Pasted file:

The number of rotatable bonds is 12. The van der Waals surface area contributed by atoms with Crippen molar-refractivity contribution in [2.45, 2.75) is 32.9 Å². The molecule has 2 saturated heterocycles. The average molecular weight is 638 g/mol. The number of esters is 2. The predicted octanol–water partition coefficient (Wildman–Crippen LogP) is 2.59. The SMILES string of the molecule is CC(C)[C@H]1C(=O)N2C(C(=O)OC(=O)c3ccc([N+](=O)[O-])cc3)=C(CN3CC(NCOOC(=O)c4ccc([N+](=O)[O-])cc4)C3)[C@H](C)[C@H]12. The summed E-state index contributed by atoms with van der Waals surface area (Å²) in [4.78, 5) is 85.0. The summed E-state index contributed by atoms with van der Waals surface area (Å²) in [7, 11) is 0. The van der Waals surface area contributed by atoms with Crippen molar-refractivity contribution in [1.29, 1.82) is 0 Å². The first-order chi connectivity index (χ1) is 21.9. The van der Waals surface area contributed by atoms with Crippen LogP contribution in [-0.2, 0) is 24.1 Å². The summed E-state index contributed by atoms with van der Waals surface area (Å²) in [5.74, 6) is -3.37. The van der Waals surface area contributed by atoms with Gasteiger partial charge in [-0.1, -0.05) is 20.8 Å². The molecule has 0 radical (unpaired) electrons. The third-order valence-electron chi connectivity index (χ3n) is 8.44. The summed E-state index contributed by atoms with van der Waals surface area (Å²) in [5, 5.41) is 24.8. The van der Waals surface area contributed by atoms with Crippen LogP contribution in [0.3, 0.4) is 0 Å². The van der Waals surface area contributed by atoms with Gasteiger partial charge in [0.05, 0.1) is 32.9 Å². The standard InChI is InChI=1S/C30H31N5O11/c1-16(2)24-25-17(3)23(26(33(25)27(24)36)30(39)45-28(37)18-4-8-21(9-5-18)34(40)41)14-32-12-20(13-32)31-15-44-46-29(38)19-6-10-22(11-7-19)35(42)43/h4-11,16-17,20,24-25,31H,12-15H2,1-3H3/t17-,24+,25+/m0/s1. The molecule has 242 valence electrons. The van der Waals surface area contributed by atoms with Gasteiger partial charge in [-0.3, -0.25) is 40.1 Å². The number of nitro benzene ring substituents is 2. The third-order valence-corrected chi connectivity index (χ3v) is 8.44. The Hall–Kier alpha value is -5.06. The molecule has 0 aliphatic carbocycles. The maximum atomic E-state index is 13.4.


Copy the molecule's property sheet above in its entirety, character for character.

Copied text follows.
The number of rotatable bonds is 12. The van der Waals surface area contributed by atoms with Crippen molar-refractivity contribution in [2.45, 2.75) is 32.9 Å². The molecule has 2 saturated heterocycles. The average molecular weight is 638 g/mol. The number of esters is 2. The predicted octanol–water partition coefficient (Wildman–Crippen LogP) is 2.59. The SMILES string of the molecule is CC(C)[C@H]1C(=O)N2C(C(=O)OC(=O)c3ccc([N+](=O)[O-])cc3)=C(CN3CC(NCOOC(=O)c4ccc([N+](=O)[O-])cc4)C3)[C@H](C)[C@H]12. The summed E-state index contributed by atoms with van der Waals surface area (Å²) in [4.78, 5) is 85.0. The summed E-state index contributed by atoms with van der Waals surface area (Å²) in [7, 11) is 0. The van der Waals surface area contributed by atoms with Crippen molar-refractivity contribution in [1.29, 1.82) is 0 Å². The first-order chi connectivity index (χ1) is 21.9. The van der Waals surface area contributed by atoms with Crippen LogP contribution in [-0.2, 0) is 24.1 Å². The summed E-state index contributed by atoms with van der Waals surface area (Å²) in [5.74, 6) is -3.37. The van der Waals surface area contributed by atoms with Gasteiger partial charge in [-0.1, -0.05) is 20.8 Å². The molecule has 0 radical (unpaired) electrons. The third-order valence-electron chi connectivity index (χ3n) is 8.44. The summed E-state index contributed by atoms with van der Waals surface area (Å²) in [5, 5.41) is 24.8. The van der Waals surface area contributed by atoms with Crippen LogP contribution in [0.3, 0.4) is 0 Å². The van der Waals surface area contributed by atoms with Gasteiger partial charge in [0.05, 0.1) is 32.9 Å². The standard InChI is InChI=1S/C30H31N5O11/c1-16(2)24-25-17(3)23(26(33(25)27(24)36)30(39)45-28(37)18-4-8-21(9-5-18)34(40)41)14-32-12-20(13-32)31-15-44-46-29(38)19-6-10-22(11-7-19)35(42)43/h4-11,16-17,20,24-25,31H,12-15H2,1-3H3/t17-,24+,25+/m0/s1. The molecule has 242 valence electrons. The van der Waals surface area contributed by atoms with Gasteiger partial charge in [-0.3, -0.25) is 40.1 Å². The number of nitro benzene ring substituents is 2. The third-order valence-corrected chi connectivity index (χ3v) is 8.44. The Hall–Kier alpha value is -5.06. The molecule has 0 aliphatic carbocycles. The maximum atomic E-state index is 13.4.